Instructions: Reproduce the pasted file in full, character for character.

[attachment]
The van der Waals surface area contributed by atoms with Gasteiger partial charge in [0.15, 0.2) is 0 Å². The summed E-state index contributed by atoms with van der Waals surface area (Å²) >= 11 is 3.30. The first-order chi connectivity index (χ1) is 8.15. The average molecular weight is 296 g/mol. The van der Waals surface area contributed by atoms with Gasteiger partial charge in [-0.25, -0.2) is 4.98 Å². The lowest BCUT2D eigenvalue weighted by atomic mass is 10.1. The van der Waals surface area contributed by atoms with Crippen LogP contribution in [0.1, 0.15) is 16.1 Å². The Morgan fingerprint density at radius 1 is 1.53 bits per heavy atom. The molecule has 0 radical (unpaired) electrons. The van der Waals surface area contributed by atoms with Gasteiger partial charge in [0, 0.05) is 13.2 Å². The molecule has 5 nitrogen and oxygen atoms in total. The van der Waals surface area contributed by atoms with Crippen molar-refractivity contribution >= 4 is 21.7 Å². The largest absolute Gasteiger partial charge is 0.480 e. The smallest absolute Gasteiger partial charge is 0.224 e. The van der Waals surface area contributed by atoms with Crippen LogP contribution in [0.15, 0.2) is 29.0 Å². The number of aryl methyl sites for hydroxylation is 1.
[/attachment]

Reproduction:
The van der Waals surface area contributed by atoms with Gasteiger partial charge in [0.15, 0.2) is 0 Å². The summed E-state index contributed by atoms with van der Waals surface area (Å²) >= 11 is 3.30. The first-order chi connectivity index (χ1) is 8.15. The average molecular weight is 296 g/mol. The van der Waals surface area contributed by atoms with Gasteiger partial charge in [-0.25, -0.2) is 4.98 Å². The lowest BCUT2D eigenvalue weighted by atomic mass is 10.1. The van der Waals surface area contributed by atoms with Crippen LogP contribution in [0.1, 0.15) is 16.1 Å². The Morgan fingerprint density at radius 1 is 1.53 bits per heavy atom. The molecule has 0 radical (unpaired) electrons. The van der Waals surface area contributed by atoms with Gasteiger partial charge in [0, 0.05) is 13.2 Å². The molecule has 5 nitrogen and oxygen atoms in total. The van der Waals surface area contributed by atoms with Crippen molar-refractivity contribution >= 4 is 21.7 Å². The largest absolute Gasteiger partial charge is 0.480 e. The smallest absolute Gasteiger partial charge is 0.224 e. The van der Waals surface area contributed by atoms with Crippen LogP contribution in [0.15, 0.2) is 29.0 Å². The number of aryl methyl sites for hydroxylation is 1.